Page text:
Confirmation comes in the NT in other ways. Elizabeth is excited to meet “the mother of my lord” (Lk 1:43, cp Ps. 110:1) and Jesus is the Lord’s (Yahweh’s) Messiah in 2:26. Jesus obviously understood the lord at the right hand to be the Son of Man (Mark 14:62), and Stephen did not imagine the Lord God to be at the side of the Lord God! He saw the Son of Man (the Human Being) at the right hand in Acts 7:56. Stephen was unaware of any corruption of Ps. 110:1.
    The NT creed is perfectly clear and easy in I Tim. 2:5, where “there is one God, ie the Father and one mediator between God and Man, the Man Messiah Jesus.” God is going to judge mankind throught that same Man (Acts 17:31). The Bible says “there is one God, the Father,” never “there is one God, Father, Son and Holy Spirit.”
    Augustine had to forge Jn 17:3 to force a binity into that unitary monotheistic creed of Jesus (read his Homilies on John)
    Finally I recommend Dr. Murray Harris’ relevant warning about treating the Hebrew text with respect: In the famous International Standard Bible Encyclopedia, he says in the article “Lord” (Vol. 3, p. 157): “The form adoni (my lord), a royal title, I Sam 29:8), is to be carefully distinguished from adonai used over 130 times of YHVH, especially in Pss. and Isaiah.”
    The world is in dire need of simplicity and clarity about who God and Jesus are. Christianity is the only world religion which begins by discarding its own founder’s creed (Mk 12:29). Ps. 110:1, as used by Jesus to settle all issues, can help to put this right.

  188. on 27 Aug 2012 at 6:00 amDr Ali

    Great discussion or i should say a through evaluation of Psalms 110:1.

    Thanks to all who participated in this and shared their views on this important subject , specially brother Jaco.

    Sir Anthony Buzzard !!! vow !! , excellent points !.

    Sir i admire you and have a great respect for you for the knowledge you have and the way with crystal clarity you present them .

    God bless you sir and also people participating here for excellent points.

    Sir i saw your debate with Dr James White and Dr Michael Brown ,your position on Psalms 110 was spot on in the debate .

    Your points

    1) The Jews were discussing this verse for David , or Abraham or Melchizedek

    AND

    2) Jesus before citing this verse in Mark 12:35 confirms there is only Lord in Mark 12:29 .

    These points are spot on sir and should remove any doubt concerning the meaning of this verse.

    I have my own extensive study on this topic , i want to share with people on this blog .

    In my study iam finding that this verse POINTS MORE TO DAVID and Jesus Christ being the object of this verse is less appealing to me .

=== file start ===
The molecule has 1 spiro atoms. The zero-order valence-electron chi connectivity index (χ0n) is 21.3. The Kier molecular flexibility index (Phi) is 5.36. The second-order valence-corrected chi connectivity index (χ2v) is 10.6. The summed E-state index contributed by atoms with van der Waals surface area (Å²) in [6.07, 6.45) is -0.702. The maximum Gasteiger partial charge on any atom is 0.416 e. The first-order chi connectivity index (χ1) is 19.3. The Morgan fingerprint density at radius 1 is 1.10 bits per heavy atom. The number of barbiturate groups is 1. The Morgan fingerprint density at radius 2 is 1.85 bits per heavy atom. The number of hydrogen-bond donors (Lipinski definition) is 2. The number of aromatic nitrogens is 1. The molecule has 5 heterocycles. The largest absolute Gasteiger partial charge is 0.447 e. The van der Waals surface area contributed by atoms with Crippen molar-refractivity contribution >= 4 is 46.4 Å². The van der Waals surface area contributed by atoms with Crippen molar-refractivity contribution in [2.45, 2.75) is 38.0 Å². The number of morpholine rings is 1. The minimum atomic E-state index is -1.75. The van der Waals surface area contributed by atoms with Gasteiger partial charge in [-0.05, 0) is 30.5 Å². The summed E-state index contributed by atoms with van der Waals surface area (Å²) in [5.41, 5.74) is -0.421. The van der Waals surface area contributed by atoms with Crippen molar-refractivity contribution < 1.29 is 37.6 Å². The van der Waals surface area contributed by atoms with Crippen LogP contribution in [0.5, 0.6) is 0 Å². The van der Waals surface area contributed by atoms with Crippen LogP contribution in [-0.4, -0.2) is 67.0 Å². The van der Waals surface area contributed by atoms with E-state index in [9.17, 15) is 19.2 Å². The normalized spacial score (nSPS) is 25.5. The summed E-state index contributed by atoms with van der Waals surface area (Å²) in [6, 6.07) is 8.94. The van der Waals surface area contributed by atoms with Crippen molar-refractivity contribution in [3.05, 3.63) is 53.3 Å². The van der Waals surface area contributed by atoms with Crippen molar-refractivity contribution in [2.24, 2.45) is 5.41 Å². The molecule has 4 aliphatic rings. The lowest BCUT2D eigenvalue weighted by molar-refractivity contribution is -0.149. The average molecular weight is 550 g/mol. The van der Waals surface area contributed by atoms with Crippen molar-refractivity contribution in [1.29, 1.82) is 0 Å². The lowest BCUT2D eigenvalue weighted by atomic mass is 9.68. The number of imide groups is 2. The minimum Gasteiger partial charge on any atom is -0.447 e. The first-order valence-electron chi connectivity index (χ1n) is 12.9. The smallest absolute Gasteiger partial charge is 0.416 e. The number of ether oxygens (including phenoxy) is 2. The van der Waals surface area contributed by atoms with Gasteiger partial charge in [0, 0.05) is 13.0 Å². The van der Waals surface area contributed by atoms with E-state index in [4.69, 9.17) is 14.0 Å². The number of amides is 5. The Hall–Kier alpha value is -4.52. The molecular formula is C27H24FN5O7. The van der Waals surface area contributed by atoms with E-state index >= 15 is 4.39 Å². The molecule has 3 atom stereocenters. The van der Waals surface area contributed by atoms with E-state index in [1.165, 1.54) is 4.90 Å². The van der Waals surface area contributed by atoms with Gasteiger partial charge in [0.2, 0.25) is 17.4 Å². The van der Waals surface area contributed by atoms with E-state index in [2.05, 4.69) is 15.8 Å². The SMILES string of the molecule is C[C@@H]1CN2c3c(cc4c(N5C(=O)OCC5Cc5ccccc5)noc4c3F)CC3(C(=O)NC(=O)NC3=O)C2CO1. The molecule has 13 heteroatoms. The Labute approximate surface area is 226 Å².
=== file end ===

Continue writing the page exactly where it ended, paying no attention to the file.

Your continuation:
I want to know what are the views of people on this blog regarding this.

  189. on 04 Mar 2013 at 8:38 ambarney

    Shalom,

    Dr. Anthony Buzzard’s nonsense and Scripturally unsupportable claim for an EXCLUSIVE “non-deity” Hebrew “adoni” respective of Ps. 110:1 is crushed by the credibly acclaimed Brown-Driver-Briggs (BDB) Hebrew lexicon.

    On pg. 11 of their published BDB works respective to the Hebrew “adoni” they CLEARLY declare that both the Josh. 5:14 and Jdgs. 6:13 “adoni” Passages are “THEOPHANIC angels” – hence, a Theophany.

    Therefore, from ANY respectable and credible dictionary source the word THEOPHANY is legitimately defined as, “an appearance and presence of GOD or god to man.” Hence, a DEITY.

    Moreover, a THEOPHANY does NOT mean the appearance of a CREATED angel speaking for and on behalf of GOD either as Dr. Buzzard insists, but rather the literal GOD HIMSELF appearing in the form of a man in the presence of mortal/human man.

    So PLEASE – NO MORE Dr. Anthony Buzzard’s Ps. 110:1 Hebrew “adoni” EXCLUSIVELY a non-deity nonsense.

    Therefore, who should we theologically believe Dr. Anthony Buzzard and his likeminded and confused colleague Dr. Herbert Bateman OR should we believe the well established and credible BDB lexicon?

    barney

  190. on 04 Mar 2013 at 12:05 pmJas

    barney
    I see no reason to believe either one. Neither understand The Yhwh or lessor Yhwh

  191. on 04 Mar 2013 at 5:55 pmAnthony Buzzard

    Dr Ali

    Thanks so much.

    The NT uniformly and across the board, applies this to the Messiah Jesus. So for us Jesus is the authority and the whole NT.

    Ps. 110:1 has YHVH giving a prophetic oracle to ADONI, my (non-Deity) lord.

    So for Christian believers Jesus is the final court of appeal.

    Thanks for your encouraging remarks

  192. on 05 Mar 2013 at 3:42 amWolfgang

    Dr. Ali

    In my study iam finding that this verse POINTS MORE TO DAVID and Jesus Christ being the object of this verse is less appealing to me .
    I want to know what are the views of people on this blog regarding this.

    my study of this passage in Psa 110 has led me to understand the passage to be prophetic of the coming Messiah. David was a prophet, and as such he did write prophetically about the Messiah to come …

    Acts 2:29-30
    29 Men and brethren, let me freely speak unto you of the patriarch David, that he is both dead and buried, and his sepulchre is with us unto this day.
    30 Therefore being a prophet, and knowing that God had sworn with an oath to him, that of the fruit of his loins, according to the flesh, he would raise up Christ to sit on his throne

    In a confrontation with the Pharisees, Jesus also speaks of the same truth:

    Mt 22:41-46
    41 While the Pharisees were gathered together, Jesus asked them,
    42 Saying, What think ye of Christ? whose son is he? They say unto him, The son of David.
    43 He saith unto them, How then doth David in spirit call him Lord, saying,